To judge from the statements of the religious non-profits, their lawyers, and their supporters, the supplementary briefs filed in Zubik v. Burwell two days ago represent a great victory over the Affordable Care Act’s contraception mandate. But they’re blowing smoke. In fact, they’ve surrendered on the crucial issue.
That issue is whether it violates the non-profits’ religious liberty for the government to compel their insurance companies to provide free coverage for contraceptive services mandated by the ACA. If the Supreme Court were to find that it does, then the government would effectively be precluded from ensuring that the non-profits’ female employees receive the coverage.
In January, the non-profits told the court that such was the case: “Petitioners object to hiring or maintaining a relationship with any insurance company that is authorized, obligated, or incentivized to deliver the objectionable coverage to Petitioners’ own employees or students in connection with Petitioners’ own health plans, regardless of how that authority, obligation, or incentive is ‘triggered.'”
At the oral argument in March, this position was reiterated by the non-profits’ lawyers. Ways in which contraceptive coverage could be provided without the objectionable triggering were listed by attorney Paul Clement as “through the [ACA] Exchanges, through Title X, through an Aetna uber-policy where everybody gets their contraceptives.” Not, that is, via whichever insurance company the non-profit happens to have engaged.
What followed was the court’s request for supplementary briefs to answer two questions:
The parties are directed to file supplemental briefs that address whether and how contraceptive coverage may be obtained by petitioners’ employees through petitioners’ insurance companies, but in a way that does not require any involvement of petitioners beyond their own decision to provide health insurance without contraceptive coverage to their employees.
Petitioners with insured plans are currently required to submit a form either to their insurer or to the Federal Government (naming petitioners’ insurance company), stating that petitioners object on religious grounds to providing contraceptive coverage. The parties are directed to address whether contraceptive coverage could be provided to petitioners’ employees, through petitioners’ insurance companies, without any such notice from petitioners.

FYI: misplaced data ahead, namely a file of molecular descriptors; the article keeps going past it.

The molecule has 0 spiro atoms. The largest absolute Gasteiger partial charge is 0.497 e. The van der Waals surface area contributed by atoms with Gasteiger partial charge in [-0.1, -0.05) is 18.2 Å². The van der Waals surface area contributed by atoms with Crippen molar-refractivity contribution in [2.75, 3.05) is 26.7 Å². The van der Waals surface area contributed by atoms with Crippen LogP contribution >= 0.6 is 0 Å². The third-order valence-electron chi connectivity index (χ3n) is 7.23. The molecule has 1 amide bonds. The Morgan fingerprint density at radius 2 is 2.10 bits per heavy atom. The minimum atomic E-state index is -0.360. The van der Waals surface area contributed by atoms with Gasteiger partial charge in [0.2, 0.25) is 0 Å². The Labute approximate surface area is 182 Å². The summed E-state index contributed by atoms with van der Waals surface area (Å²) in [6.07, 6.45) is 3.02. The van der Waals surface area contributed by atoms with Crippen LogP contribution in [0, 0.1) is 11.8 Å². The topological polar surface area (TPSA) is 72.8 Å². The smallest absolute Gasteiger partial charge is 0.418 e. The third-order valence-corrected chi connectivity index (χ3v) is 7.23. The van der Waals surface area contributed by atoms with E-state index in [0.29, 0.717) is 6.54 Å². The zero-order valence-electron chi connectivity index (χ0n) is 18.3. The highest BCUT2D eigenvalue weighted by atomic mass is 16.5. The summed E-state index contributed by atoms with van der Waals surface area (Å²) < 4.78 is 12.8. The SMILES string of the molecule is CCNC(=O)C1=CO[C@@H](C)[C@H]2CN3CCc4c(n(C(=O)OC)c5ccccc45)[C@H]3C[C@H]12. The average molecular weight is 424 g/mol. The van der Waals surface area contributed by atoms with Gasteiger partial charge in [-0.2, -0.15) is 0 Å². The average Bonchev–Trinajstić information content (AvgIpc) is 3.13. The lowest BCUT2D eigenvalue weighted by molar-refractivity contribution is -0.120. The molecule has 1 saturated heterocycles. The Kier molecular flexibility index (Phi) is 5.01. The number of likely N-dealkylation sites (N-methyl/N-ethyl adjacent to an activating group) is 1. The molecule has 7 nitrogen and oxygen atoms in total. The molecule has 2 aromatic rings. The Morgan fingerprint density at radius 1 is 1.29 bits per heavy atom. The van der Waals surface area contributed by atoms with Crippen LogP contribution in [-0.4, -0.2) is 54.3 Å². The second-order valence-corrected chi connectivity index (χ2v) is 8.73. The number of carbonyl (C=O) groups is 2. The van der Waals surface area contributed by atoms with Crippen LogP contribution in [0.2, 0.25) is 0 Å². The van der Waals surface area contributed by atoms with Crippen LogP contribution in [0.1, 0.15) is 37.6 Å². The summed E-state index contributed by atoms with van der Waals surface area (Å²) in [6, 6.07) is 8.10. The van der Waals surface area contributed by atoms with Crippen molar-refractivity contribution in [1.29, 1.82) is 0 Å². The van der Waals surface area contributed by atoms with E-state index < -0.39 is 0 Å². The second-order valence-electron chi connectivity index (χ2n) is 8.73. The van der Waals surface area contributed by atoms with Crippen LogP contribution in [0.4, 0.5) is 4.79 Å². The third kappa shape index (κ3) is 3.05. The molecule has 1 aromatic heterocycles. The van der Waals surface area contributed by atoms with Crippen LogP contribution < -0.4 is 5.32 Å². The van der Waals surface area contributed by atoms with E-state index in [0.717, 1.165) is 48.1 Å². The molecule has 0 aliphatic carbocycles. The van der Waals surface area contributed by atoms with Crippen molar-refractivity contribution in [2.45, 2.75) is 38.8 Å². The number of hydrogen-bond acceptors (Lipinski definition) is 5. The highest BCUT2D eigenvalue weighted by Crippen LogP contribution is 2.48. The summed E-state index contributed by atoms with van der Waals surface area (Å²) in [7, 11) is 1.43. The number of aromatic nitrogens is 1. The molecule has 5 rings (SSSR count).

And what was the response of the non-profits’ in their supplementary brief? Here’s the critical paragraph.
In sum, there is no need to demand any separate certification or notice from the petitioner in order to effectuate a scheme in which any of the petitioner’s employees who want contraceptive coverage can get it from the same insurance company with which the petitioner contracts. The government can obligate, incentivize, or contract with the insurance company to offer separate contraceptive coverage to employees who do not receive any coverage from their employer without any involvement by the petitioner “beyond [its] own decision to provide health insurance without contraceptive coverage to [its] employees.”
In other words, so far as the non-profits are concerned, it’s now OK to require the insurance companies they contract with to cover the contraceptive services. Their January objection “to hiring or maintaining a relationship with any insurance company that is authorized, obligated or incentivized to deliver the objectionable coverage” is null and void.
Stanford law professor Michael McConnell, a former federal appeals judge who has been one of the non-profits’ staunchest supporters, blew the smoke this way: “In truth, the conflict is over whether the petitioners can be forced to file forms that the government deems to be authorizations to use their health plan as the infrastructure for the provision of contraceptive coverage. Now, the Court has asked a logical question: Why is it necessary for the petitioners to sign such a thing?”
Indeed, the court will have to decide precisely how petitioners (the non-profits) will give their notification. That question, the court’s second, remains to be answered. But on the crucial first question — whether the insurance companies can be required to provide the contraceptive coverage, the non-profits now concede that they can. That’s the surrender.
Update: Don’t believe me? Then believe these guys: http://slate.me/22Aw3UE.